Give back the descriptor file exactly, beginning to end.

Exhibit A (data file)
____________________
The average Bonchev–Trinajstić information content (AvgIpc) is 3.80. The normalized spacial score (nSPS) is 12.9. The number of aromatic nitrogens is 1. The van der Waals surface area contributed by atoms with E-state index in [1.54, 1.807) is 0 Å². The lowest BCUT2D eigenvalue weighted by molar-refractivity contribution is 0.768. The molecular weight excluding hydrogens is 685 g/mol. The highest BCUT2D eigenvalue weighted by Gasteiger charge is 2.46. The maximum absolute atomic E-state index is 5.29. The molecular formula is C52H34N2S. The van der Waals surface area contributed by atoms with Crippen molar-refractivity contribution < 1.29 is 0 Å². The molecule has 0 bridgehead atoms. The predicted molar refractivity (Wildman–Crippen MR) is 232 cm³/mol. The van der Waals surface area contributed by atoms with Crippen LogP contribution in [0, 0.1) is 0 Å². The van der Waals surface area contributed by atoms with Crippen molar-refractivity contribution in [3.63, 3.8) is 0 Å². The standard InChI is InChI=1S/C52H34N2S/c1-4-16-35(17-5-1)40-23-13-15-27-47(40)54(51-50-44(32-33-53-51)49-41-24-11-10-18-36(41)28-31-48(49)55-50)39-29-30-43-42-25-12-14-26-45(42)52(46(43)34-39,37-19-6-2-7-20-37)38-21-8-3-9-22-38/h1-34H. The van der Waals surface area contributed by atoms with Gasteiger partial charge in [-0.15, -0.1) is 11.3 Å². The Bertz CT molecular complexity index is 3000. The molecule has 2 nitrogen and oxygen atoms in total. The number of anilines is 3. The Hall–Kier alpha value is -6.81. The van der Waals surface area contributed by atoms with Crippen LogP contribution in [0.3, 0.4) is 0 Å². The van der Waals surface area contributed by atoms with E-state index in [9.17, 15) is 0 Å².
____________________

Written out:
The average Bonchev–Trinajstić information content (AvgIpc) is 3.80. The normalized spacial score (nSPS) is 12.9. The number of aromatic nitrogens is 1. The van der Waals surface area contributed by atoms with E-state index in [1.54, 1.807) is 0 Å². The lowest BCUT2D eigenvalue weighted by molar-refractivity contribution is 0.768. The molecular weight excluding hydrogens is 685 g/mol. The highest BCUT2D eigenvalue weighted by Gasteiger charge is 2.46. The maximum absolute atomic E-state index is 5.29. The molecular formula is C52H34N2S. The van der Waals surface area contributed by atoms with Crippen molar-refractivity contribution < 1.29 is 0 Å². The molecule has 0 bridgehead atoms. The predicted molar refractivity (Wildman–Crippen MR) is 232 cm³/mol. The van der Waals surface area contributed by atoms with Crippen LogP contribution in [0, 0.1) is 0 Å². The van der Waals surface area contributed by atoms with Crippen molar-refractivity contribution in [3.63, 3.8) is 0 Å². The standard InChI is InChI=1S/C52H34N2S/c1-4-16-35(17-5-1)40-23-13-15-27-47(40)54(51-50-44(32-33-53-51)49-41-24-11-10-18-36(41)28-31-48(49)55-50)39-29-30-43-42-25-12-14-26-45(42)52(46(43)34-39,37-19-6-2-7-20-37)38-21-8-3-9-22-38/h1-34H. The van der Waals surface area contributed by atoms with Gasteiger partial charge in [-0.15, -0.1) is 11.3 Å². The Bertz CT molecular complexity index is 3000. The molecule has 2 nitrogen and oxygen atoms in total. The number of anilines is 3. The Hall–Kier alpha value is -6.81. The van der Waals surface area contributed by atoms with Crippen LogP contribution in [0.3, 0.4) is 0 Å². The van der Waals surface area contributed by atoms with E-state index in [9.17, 15) is 0 Å².